The mother of all maternal metaphors
What Beverley Gaventa adds to a cosmic soteriology and an apocalyptic epistemology is an appreciation for the function of maternal metaphors in Paul’s thought. When Paul writes to the Galatians that he is “in the pain of childbirth until Christ is formed in you” (Gal. 4:19), he expresses an apocalyptic anguish that prefigures the larger idea that the whole world is going through the pains of childbirth as it awaits the apocalypse of Jesus Christ.
But although the whole of creation is going through the pains of labour, the world is subject to futility and cannot itself generate the new age. ‘The birthing of the new creation remains wholly God’s unilateral act in the cross and resurrection of Jesus Christ, and for Gaventa this christocentric and irruptive logic is indispensable to Paul’s apocalyptic theology, arguing against any possible “evolutionary” continuity in his eschatology’ (80). Again we see the consistent emphasis on discontinuity between the two ages and the disjunction between Paul’s apocalyptic gospel and the history of Israel.
Douglas Campbell is of a similar mind. In his view “apocalyptic” signifies only the revelatory character of Paul’s gospel; it has nothing to do with the Jewish apocalyptic texts or with Jewish history. But what Davies especially highlights is Campbell’s insistence on the “retrospective” direction of Paul’s thought, an emphasis which he shares with Keck and Brown, but which he derives ultimately from Karl Barth.
For Campbell, the fundamental dualism is not between two ages but between two epistemologies. On one side, there is the “deadly methodological heresy” of foundationalism, exemplified not only by natural theology but also by what he calls Justification Theory. Like other scholars in this school, he argues that Pauline soteriology is participatory and liberative, not individualistic and forensic. On the other side, there is Paul’s retrospective “apocalyptic” epistemology, which insists that knowledge of God must begin with the revelation of Christ.
A not so radical discontinuity
Maternal metaphors are also the focus of Susan Eastman’s work on Paul’s apocalyptic thought, but she takes a less rigorous—and, therefore, perhaps less coherent—approach to the background material. She affirms the singularity of the invasive, liberating apocalyptic gospel, but she also recognises that the background to the maternal metaphors is to be found in the biblical prophets.
Davies notes a couple of other ways in which she explores the tension between continuity and discontinuity. Paul frames his apostolic vocation in continuity with the prophetic tradition. Eastman accepts Martyn’s argument about the radical “anthropological discontinuity” of the invasive gospel and the “theological continuity” of God’s faithfulness to Abraham, but notes that, as Davies puts it, this “becomes problematic once we start speaking of the actual concrete history of the Pauline churches” (86). Finally, she thinks that Martyn’s emphasis on the cross as the decisive revelatory (i.e., apocalyptic) event marginalises the thought of incarnation and of Christ’s identification with humanity. Davies sums up:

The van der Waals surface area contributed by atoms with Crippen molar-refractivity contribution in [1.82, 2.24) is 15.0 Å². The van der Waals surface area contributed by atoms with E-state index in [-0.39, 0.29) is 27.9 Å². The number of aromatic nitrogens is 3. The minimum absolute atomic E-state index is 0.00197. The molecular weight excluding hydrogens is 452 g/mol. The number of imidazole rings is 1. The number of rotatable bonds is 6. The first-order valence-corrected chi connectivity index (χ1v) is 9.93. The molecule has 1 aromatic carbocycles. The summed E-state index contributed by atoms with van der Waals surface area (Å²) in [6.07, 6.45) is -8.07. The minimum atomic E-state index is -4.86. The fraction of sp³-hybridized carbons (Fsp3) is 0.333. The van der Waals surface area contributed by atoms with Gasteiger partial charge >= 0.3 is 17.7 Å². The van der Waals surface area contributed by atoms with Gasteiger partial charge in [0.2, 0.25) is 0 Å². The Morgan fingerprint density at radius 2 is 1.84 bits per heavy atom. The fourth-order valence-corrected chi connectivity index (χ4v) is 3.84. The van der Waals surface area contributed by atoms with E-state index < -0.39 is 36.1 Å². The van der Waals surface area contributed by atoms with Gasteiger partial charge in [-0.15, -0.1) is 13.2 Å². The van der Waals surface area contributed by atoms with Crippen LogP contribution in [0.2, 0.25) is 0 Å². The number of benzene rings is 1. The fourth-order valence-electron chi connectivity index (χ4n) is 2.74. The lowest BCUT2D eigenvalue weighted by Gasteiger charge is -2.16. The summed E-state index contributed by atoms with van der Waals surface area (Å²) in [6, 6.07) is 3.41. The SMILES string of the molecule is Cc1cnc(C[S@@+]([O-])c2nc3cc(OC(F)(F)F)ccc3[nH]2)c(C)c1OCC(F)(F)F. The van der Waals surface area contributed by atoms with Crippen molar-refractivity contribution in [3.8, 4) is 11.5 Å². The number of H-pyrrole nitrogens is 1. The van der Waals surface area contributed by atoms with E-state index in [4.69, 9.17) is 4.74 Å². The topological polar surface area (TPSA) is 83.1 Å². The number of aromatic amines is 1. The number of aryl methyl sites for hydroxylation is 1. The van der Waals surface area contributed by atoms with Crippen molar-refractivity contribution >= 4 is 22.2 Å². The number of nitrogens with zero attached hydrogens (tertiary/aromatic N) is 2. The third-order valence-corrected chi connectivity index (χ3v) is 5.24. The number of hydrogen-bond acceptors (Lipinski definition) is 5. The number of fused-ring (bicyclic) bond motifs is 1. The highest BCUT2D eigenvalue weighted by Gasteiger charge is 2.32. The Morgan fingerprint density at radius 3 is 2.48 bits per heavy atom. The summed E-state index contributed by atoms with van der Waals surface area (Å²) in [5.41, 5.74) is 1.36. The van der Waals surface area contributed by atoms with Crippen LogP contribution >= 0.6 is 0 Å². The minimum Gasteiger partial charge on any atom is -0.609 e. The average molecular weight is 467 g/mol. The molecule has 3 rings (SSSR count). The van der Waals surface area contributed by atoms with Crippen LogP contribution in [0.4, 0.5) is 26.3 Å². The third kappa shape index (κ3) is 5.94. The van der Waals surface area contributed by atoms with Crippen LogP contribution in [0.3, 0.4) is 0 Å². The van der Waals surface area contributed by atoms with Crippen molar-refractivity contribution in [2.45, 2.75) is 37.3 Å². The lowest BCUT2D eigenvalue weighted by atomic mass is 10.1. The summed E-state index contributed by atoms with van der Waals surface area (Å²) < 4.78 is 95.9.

To put it briefly, there is a temporal continuity in the history created by the gospel, not in an endorsement of a continuous forward progression, but in an affirmation of divine call, mediated through participation in Christ and displayed in the communities and individuals formed by the gospel. (88)
Let (mental) battle commence
Lisa Bowens’ interest lies in the “cosmic warfare” aspect of Paul’s apocalyptic thought. The term “apocalyptic” determines not his eschatology so much as the problem of human and cosmic beings “sharing social space.” The theme is easy enough to illustrate not only from Paul but also from a number of Jewish apocalyptic texts, including a couple from Qumran. Whether or not Paul was directly influenced by such writings, they are part of his “conceptual environment.” So the account of a heavenly ascent in 2 Corinthians 12:1-10, Davies says, “serves to locate Paul’s ministry, and the lives of his Corinthian audience, within a cosmic-apocalyptic frame of reference” (92). The conflict, however, is essentially epistemological, fought out in the human mind between deception and an authentic knowledge of God grounded in the revelation of Christ.
Finally, Bowens suggests that it would be appropriate to assimilate liberation theologies into an account of Paul’s apocalyptic gospel as liberation from the cosmic powers of systemic sin and injustice. Davies says:
This intersection of cosmological warfare and anthropological resistance to the “powers” is a theme that has been particularly emphasised in African American reception of Paul, which Bowens has recently surveyed and to which she has already made a significant contribution. (93-94)
Some reflections on the apocalyptic Paul in contemporary scholarship